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From the Field

Immigrant Men and Voluntary Work in a Swiss City

Across Europe, refugees and immigrants find themselves in uncertain civil and legal territory; precariousness infuses every aspect of their daily existence. In this paper, Agnes Aubry elucidates the multiple meanings of immigrants’ voluntary work in a soup kitchen, demonstrating the legal, moral, and sociological connections between labor and citizenship.

Saturday evening, in a warehouse near the heart of a city in Switzerland.

It’s 8 p.m. at the soup kitchen. Abdel [1], myself and 13 other volunteers are behind a counter, delivering food to more than 200 recipients—mostly immigrant men—who are in line. After waiting for more than 15 minutes, Jamel finally reaches the counter and gets the ticket that will give him access to a sandwich, a hot meal, some salad, and a dessert. Different volunteers serve each of these components, and Jamel thanks every one of them quietly. When he arrives at the dessert station where Abdel and I stand, he warmly says hi to Abdel, who gives him the biggest dessert in reach. As it is the first time we are volunteering side by side, Abdel and I begin to speak, and he explains how he became a volunteer here. Between saying “enjoy your meal” and “saha” (“health” in Arabic, used as “cheers”) to the recipients, he tells me: “There’s no way to find a job in Switzerland, so I come and work here.”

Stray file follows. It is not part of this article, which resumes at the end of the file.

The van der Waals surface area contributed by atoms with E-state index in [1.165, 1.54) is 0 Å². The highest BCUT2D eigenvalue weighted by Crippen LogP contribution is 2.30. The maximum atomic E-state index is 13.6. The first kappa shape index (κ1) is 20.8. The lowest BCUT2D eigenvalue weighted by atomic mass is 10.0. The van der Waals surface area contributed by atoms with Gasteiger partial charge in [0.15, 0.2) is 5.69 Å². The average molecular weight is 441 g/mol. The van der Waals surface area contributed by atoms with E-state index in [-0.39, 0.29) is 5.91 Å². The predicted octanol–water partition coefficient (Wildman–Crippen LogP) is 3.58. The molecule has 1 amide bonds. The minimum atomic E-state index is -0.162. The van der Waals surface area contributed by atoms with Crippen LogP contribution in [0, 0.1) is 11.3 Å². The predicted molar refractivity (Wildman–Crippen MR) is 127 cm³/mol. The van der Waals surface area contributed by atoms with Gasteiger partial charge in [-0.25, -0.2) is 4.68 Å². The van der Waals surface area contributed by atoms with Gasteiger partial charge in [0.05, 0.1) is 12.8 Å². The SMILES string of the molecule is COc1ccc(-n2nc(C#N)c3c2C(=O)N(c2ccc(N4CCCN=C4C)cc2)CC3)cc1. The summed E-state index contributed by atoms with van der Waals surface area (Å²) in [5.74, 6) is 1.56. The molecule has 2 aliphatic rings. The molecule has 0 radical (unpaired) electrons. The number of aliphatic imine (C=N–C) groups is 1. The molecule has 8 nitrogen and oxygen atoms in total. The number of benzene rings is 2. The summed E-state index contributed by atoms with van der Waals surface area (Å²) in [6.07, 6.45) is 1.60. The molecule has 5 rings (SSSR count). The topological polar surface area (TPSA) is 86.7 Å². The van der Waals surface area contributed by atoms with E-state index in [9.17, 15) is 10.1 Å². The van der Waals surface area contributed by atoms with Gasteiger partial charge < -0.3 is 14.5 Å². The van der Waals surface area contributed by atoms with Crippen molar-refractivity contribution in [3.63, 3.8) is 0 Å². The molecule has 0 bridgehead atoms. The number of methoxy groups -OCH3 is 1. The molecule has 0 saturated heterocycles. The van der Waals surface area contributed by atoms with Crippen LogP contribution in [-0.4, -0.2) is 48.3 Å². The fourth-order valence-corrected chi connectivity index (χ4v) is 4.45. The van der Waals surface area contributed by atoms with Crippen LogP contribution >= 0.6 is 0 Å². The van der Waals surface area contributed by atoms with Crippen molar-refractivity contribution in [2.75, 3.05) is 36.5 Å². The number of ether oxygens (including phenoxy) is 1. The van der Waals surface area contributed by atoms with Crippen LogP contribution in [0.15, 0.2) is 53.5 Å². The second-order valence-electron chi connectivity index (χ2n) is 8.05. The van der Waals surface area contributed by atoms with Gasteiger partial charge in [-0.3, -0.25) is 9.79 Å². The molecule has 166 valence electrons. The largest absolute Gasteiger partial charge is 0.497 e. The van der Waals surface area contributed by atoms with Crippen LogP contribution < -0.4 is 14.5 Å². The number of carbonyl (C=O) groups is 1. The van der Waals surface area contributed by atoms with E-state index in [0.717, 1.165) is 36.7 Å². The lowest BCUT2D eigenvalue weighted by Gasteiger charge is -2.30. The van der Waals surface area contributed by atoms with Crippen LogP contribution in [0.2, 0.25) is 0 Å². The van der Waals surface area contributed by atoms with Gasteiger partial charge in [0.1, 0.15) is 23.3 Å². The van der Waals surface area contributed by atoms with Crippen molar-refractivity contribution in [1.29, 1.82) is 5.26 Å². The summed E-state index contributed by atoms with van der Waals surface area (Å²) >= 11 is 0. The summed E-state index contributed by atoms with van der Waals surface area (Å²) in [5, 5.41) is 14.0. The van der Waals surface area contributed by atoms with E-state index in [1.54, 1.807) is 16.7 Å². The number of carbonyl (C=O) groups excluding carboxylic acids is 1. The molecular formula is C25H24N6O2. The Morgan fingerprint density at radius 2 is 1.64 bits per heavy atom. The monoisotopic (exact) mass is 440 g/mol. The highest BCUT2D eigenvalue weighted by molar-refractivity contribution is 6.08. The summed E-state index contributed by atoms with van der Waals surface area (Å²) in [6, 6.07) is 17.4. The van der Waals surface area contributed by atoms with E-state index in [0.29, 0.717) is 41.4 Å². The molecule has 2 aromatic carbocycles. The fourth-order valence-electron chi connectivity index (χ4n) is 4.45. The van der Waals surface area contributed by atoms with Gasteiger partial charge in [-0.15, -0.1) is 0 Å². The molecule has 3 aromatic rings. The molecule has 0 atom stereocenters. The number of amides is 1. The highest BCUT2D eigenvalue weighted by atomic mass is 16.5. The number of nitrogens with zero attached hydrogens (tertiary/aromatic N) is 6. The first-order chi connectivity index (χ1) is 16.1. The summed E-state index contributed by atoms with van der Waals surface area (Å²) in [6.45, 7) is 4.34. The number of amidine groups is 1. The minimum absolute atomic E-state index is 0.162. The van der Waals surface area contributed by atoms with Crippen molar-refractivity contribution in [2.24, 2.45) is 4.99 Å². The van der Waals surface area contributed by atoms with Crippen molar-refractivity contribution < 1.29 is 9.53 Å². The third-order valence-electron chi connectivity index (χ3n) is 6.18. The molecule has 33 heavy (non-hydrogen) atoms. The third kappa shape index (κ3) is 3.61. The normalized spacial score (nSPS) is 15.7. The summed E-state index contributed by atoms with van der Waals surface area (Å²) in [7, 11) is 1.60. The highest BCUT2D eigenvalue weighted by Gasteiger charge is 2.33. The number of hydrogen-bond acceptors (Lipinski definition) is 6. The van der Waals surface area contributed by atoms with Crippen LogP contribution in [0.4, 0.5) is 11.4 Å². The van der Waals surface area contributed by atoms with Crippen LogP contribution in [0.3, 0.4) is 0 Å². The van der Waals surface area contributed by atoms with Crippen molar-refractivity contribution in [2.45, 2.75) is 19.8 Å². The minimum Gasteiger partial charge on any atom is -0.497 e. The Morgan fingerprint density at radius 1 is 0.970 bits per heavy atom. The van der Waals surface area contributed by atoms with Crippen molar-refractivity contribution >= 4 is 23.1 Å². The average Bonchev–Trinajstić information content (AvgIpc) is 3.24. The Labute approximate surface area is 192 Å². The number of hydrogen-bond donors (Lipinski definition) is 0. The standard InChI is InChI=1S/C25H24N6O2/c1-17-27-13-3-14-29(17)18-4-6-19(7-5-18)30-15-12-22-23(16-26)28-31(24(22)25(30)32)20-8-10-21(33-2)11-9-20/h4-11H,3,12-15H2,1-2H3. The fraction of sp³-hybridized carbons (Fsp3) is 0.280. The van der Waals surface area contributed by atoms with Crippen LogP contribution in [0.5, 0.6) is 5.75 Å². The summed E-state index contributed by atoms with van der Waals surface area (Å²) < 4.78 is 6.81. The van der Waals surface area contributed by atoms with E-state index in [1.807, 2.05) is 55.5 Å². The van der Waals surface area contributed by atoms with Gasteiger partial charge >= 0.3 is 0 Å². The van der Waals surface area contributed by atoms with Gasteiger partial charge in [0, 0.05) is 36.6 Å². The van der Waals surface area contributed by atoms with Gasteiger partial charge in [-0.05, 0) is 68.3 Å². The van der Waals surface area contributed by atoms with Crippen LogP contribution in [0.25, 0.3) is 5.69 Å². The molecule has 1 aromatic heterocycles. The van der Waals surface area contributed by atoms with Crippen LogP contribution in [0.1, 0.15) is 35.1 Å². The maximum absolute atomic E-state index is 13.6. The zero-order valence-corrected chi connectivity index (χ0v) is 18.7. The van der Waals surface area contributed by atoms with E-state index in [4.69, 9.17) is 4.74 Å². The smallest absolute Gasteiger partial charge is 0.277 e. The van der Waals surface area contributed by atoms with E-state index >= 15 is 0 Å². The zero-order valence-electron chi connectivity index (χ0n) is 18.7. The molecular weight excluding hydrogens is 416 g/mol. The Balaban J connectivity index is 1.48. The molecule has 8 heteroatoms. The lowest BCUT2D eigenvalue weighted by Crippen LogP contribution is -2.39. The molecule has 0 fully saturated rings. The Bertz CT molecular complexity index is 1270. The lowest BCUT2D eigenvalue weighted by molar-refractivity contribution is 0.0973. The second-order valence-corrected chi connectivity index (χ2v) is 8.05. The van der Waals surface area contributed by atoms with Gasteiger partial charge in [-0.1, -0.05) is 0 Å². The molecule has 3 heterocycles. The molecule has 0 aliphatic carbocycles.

Many others have voiced similar opinions since my fieldwork began at this soup kitchen in May 2016. Indeed, Abdel is not the only one who told me he “works” in this charitable organization instead of finding a “real job.” He’s also not the only volunteer who occasionally comes to the soup kitchen as a recipient. Indeed, sometimes, Abdel is waiting his turn in the queue and Jamel stands on the other side of the counter, working as a volunteer. About half of the people volunteering every night experience economic and civic precariousness, either because they’re waiting for their asylum claim to be assessed or because they are undocumented. [2]